Illini-Alerts' Main Goal: Steer Public Clear of Campus Emergencies


CHAMPAIGN — When shots rang out in Campustown early Sunday, a series of emergency messages were relayed to 65,000 students, employees, parents and others signed up for Illini-Alerts.

The emergency notification system, mandated by the federal Clery Act, sends email and text messages in the event of a campus emergency. They're also posted on Facebook and Twitter at @IlliniAlert.

The first message went out 12 illinialertsboxminutes after police took the call, at 12:50 a.m., and three others followed, the last at 6:46 a.m. giving the all-clear. Most people received them within 3 minutes, according to UI police spokesman Patrick Wade.

While the alerts mentioned a "shooting" and "shots fired," none said specifically that people had been injured or killed.

Police have a series of templates they can quickly modify and send to get the word out fast, Wade said. In this case, they used the template for "active shooter," but there are others for fires, bomb threats, tornado warnings and the release of hazardous materials, he said.

"It usually just comes out as 'avoid the area,'" Wade said.

"These things obviously happen very quickly," he said, and police often don't know how serious a situation is right away.

It does the same with hazardous-material calls, which could be anything from a false alarm to a "chemical cloud hanging over campus," he said.

"So we send the alert: 'Please avoid the area, hazardous materials release,'" he said. "Most of the time in these kinds of emergency situations, we don't have a clear picture yet of what's going on, but we know we have to tell people something."

In middle-of-the-night emergencies, the desk staff often has to send out messages, with permission from a sergeant or lieutenant authorized to approve Illini-Alerts, Wade said.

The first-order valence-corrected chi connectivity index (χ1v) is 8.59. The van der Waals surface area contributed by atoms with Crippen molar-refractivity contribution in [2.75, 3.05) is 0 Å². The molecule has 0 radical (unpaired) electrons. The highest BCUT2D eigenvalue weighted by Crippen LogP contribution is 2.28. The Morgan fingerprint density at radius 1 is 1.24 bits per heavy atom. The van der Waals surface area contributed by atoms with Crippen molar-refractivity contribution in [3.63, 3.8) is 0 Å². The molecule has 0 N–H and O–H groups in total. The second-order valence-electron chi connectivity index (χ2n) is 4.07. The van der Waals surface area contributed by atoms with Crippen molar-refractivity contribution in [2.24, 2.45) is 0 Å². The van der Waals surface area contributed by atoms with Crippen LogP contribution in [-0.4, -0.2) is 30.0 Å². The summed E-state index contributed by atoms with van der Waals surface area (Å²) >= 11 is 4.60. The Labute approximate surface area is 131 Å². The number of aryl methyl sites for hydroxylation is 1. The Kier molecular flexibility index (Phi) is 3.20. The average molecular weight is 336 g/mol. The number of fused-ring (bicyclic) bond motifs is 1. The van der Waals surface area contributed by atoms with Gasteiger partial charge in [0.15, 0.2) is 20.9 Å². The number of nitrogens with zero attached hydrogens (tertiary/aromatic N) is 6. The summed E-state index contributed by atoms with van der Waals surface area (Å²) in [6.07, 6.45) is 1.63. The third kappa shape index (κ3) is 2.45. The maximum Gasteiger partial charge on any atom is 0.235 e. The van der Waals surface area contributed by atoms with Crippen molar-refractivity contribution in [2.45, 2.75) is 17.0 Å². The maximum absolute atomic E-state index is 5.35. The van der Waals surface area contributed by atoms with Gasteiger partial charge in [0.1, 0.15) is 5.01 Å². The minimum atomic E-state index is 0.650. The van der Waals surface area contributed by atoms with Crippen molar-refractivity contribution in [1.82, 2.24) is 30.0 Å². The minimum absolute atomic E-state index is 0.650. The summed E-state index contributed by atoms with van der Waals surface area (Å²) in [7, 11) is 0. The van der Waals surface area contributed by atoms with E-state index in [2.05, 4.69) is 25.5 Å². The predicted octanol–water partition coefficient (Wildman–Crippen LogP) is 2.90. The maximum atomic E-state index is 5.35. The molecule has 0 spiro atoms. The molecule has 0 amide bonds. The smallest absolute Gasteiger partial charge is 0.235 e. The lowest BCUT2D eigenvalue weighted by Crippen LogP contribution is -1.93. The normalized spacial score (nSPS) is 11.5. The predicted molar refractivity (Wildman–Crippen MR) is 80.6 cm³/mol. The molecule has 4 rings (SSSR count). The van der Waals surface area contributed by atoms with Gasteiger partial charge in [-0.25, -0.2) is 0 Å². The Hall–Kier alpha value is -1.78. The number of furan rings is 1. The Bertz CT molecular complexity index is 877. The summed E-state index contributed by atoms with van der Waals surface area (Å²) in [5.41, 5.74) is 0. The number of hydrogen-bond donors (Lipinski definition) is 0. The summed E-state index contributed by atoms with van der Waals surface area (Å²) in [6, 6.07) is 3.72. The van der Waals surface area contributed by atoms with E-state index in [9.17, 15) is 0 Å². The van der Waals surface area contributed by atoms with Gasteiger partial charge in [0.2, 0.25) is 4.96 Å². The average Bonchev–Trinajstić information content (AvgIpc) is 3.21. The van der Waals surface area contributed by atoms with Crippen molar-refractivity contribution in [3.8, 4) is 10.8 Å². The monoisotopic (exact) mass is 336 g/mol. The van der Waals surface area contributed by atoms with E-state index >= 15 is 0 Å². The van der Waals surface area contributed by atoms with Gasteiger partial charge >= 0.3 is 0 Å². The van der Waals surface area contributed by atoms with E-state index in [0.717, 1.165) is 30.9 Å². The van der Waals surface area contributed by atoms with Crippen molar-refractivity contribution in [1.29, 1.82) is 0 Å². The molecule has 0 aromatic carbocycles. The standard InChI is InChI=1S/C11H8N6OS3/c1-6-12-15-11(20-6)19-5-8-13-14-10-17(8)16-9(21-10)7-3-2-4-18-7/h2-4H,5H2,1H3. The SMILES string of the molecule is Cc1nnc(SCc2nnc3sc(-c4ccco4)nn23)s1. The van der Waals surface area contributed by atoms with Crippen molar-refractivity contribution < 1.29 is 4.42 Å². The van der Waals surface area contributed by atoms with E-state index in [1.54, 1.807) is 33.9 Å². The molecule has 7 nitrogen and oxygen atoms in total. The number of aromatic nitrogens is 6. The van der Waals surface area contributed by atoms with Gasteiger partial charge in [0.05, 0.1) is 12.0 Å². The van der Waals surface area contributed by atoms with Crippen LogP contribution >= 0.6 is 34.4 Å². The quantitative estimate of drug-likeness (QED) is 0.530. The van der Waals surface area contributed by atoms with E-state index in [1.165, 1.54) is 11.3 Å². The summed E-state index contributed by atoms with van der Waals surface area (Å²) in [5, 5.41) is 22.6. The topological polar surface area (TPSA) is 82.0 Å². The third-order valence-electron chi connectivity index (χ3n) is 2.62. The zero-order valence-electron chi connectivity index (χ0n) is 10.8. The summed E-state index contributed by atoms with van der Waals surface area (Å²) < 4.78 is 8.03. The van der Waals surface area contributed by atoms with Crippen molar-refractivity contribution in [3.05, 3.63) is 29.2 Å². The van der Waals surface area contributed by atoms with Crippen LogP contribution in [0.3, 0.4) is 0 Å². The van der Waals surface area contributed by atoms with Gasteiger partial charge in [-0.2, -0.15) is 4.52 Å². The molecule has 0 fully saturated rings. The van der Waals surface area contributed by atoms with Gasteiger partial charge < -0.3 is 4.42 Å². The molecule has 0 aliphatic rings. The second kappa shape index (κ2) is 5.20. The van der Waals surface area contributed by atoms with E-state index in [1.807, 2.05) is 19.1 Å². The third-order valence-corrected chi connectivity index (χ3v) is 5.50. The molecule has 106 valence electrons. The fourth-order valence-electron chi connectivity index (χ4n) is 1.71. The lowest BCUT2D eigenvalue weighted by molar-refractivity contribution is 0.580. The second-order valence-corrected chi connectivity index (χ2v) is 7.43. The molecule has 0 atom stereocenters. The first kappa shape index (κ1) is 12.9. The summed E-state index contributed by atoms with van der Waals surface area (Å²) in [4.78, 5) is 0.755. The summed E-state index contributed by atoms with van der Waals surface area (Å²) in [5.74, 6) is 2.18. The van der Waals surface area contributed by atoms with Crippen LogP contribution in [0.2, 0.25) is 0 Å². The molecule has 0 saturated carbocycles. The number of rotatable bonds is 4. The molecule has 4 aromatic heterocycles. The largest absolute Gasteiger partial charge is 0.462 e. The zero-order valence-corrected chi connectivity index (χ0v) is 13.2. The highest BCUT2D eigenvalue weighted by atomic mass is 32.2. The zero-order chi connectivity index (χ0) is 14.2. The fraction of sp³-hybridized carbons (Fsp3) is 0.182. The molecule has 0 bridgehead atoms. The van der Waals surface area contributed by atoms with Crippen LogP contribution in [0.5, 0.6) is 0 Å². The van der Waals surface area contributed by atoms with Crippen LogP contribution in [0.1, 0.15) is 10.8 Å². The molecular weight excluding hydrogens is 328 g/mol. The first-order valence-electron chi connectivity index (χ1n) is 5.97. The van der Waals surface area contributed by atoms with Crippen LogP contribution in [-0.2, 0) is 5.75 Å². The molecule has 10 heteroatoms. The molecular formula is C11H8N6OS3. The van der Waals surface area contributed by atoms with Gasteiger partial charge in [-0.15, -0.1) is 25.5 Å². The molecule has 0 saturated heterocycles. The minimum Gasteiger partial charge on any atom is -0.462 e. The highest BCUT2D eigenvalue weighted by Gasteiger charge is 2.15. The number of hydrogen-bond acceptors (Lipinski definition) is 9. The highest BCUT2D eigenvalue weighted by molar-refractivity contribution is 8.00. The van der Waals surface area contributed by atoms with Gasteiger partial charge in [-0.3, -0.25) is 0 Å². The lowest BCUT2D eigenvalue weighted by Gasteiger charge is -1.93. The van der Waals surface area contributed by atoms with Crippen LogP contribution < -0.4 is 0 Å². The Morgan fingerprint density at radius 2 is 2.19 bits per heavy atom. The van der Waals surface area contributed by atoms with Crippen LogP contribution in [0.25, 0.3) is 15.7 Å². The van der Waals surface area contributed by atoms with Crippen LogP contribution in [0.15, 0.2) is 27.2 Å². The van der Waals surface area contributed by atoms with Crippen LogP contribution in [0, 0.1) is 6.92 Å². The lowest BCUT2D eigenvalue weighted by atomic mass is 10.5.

"Every police officer in the area was jumping on top of this thing and trying to help the victims and get people out of the area," he said. "At that point, they're still sorting through what's going on. Is it still an active shooter? Has he left the area? Our immediate concern is not only the safety of people in the area but getting people information to stay safe."

The UI Police Department has separate Twitter and Facebook accounts where it can issue more details, although in this case, the Champaign Police Department was handling the release of information, Wade said. The first @UIPD Twitter message was posted at 3:44 a.m., saying: "Police are investigating a shooting near Third and Green. Please avoid the area and call @ChampaignPD if you have information."

Police Chief Jeff Christensen sent out an email to the campus with more details at 10 a.m. Sunday.

Wade, who was out of town over the weekend, was on the phone at 2 a.m. with other officers as the shooting investigation unfolded and doesn't remember any purposeful decision not to include information about shooting victims.

Wade agreed that it's important to get information out about injuries, but "what we're saying is that we don't feel the Illini-Alert system is the appropriate place for that information."

"Given that there were so many people in the area, a lot of people injured, in the first few minutes there were other things that took priority over telling people things that can wait until later," he said.

The website says it is designed "for incidents which present an imminent threat to life, health or safety to the general campus population. These messages provide emergency information and instructions for personal protective actions."

"Once we start going away from that, and start issuing additional information that we can say on social media or in a press release or campus safety notice via email, then we start to get away from the Clery Act definition of what's 'notification of emergency,'" Wade said.


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